Screaming Females | photo by Grace Winter | courtesy of the artist
Sewing, Screen Printing and Visual Style: The side hustles of Screaming Females
Local sweethearts and rockers extraordinaire Screaming Females released their seventh album All At Once on Don Giovanni Records last weekend. If you haven’t given it a spin yet, you really should. The double LP – 15 tracks on one record and demos and an AV Club session on the other – is both impressive in scope and incredibly hard hitting and catchy. So catchy. This is nothing out of the ordinary for the long-standing band, which started in New Brunswick back in 2005, but it’s still very exciting.
That’s actually a bit of a lie: this album is so good and so sonically expansive that it very much is rather extraordinary and to claim otherwise wouldn’t be fair to anyone. Just listen to that first track, “Glass House”, and revel in Marissa Paternoster’s heady guitar licks and her soaring vocals that reach out and match the music in intensity.
What puts All At Once a cut above – outside of the fact that Paternoster and her bandmates “King” Mike Abbate (bass) and Jarrett Dougherty (drums) are absolute wizards – is the pop undercurrent that fuels the album, something that makes the whole thing have this unshakable feeling of friendly familiarity. If you needed any more proof of their love and appreciation of pop music, check out the two covers included on the release. A band covering Sheryl Crow and Taylor Swift sounds like something that should be relegated to a bad bar night but somehow Screaming Females take these songs and turn them into something that is just as exuberant and heartfelt as any of the other tracks on the album.
With one foot planted firmly in the DIY basement scene that birthed and still very much sustains them, Screaming Females are going places. Not only did they put out this expansive double LP to national acclaim but they hit the road last Friday and will be gone for close to two months, touring with bands including Radiator Hospital and HIRS from Philly and Thou from New Orleans.
But a band can’t tour all year round and your chances of making a living off of playing music have dwindled precariously over the past three decades, if that ever really was much of an option. Many musicians work in food service and other gig economy jobs. They’re your baristas and bartenders, waiters and line cooks; jobs that lend themselves more easily to taking off for weeks or even months at a time to tour.
We recently caught up with Screaming Females to discuss what they do when they’re not on tour. They’ve all had those jobs in the past – drummer Dougherty still takes occasional barista shifts at the same West Philly coffee shop where he’s been working for years – but as the band enters their second decade of existence, they’ve each managed to carve out a more long-term, and more unique, source of income.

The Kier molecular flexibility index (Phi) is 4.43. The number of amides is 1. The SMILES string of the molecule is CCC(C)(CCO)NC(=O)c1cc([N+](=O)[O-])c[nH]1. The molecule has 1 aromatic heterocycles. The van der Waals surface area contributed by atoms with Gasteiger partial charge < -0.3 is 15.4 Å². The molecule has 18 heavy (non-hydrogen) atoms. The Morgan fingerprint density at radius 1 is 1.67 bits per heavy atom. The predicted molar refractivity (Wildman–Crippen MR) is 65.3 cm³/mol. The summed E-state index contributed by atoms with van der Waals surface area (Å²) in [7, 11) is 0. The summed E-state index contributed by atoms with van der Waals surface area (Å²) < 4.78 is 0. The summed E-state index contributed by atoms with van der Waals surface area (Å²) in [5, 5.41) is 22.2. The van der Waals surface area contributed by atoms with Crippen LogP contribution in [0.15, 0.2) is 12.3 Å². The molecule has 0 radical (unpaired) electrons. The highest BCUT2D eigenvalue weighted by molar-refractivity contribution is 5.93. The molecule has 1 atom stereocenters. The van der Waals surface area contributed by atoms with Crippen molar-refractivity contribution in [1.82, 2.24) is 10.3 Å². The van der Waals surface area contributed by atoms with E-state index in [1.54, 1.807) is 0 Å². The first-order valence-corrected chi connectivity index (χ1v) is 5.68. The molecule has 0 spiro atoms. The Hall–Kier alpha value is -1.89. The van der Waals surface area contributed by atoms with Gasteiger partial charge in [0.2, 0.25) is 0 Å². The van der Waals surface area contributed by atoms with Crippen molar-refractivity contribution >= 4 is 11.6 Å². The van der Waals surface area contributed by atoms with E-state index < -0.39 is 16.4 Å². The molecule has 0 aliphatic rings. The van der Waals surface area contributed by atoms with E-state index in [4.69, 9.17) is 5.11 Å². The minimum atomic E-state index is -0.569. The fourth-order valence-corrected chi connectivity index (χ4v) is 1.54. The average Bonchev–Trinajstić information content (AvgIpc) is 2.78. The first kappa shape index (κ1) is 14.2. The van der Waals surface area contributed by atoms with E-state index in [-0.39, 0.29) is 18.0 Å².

Paternoster is an accomplished and in-demand artist. Abbate runs a t-shirt screening business and a record label with his partner Tracy Robinson in Elizabeth, NJ, where they live. And Dougherty makes button-down dress shirts. Like, for real, start-to-finish fabric and sewing machine button-down shirts.
He told The Key that, “I’ve always been interested in the idea that if you enjoy something, you feel good at it, you feel somewhat fulfilled by it, that you just keep on going down that path until you figure out [a way] that somebody will occasionally pay you money to do this thing. It’s kind of worked out okay for me in life to go that path. Although it doesn’t make me a lot of money, so far I haven’t starved to death.”
When it comes down to it, that’s all you can really ask for. Before he settled on making clothes and selling them through an Etsy store, Dougherty was sewing bags that he’d then sell on tour. According to him, “They sold really quick, it was great.” Paternoster joked that he did well because, “It was peak tote bag era. Throw out the 50 other tote bags you have because now you only need one.”
“The shirts are something that I’ve been pretty invested in for a while,” Dougherty explained. “I’m mainly self-taught; I’ve taken a few classes here and there that have helped me but ultimately it’s just hours of sewing and trying to figure things out.”
But why go through all that when you can just buy a nice collared shirt for a fraction of what it costs to make one from scratch? According to Dougherty, “Physically creating something that is then a usable object at the end is really appealing to me. I feel like I get a lot of the same value out of putting in quarter round [moulding] successfully in my house as I do in playing drums in a lot of ways. It’s hard to draw the distinction between art and craft.”
While they go about things in different ways, Dougherty’s attitude and his urge to make one-of-a-kind shirts – or music – mirrors that of his housemate: consummate vintage t-shirt collector, artist, and musician Perry Shall, who we profiled in The Key in January.
Dougherty’s dress shirt obsession is directly tied to his love of punk rock. According to him, “I like having cool shirts to play in live at our shows because it’s something that from the moment we started playing and I started going to a lot of punk shows [I realized] I didn’t want to look like everybody else.” Much like his drumming, his shirts are oftentimes loud and always eye-catching.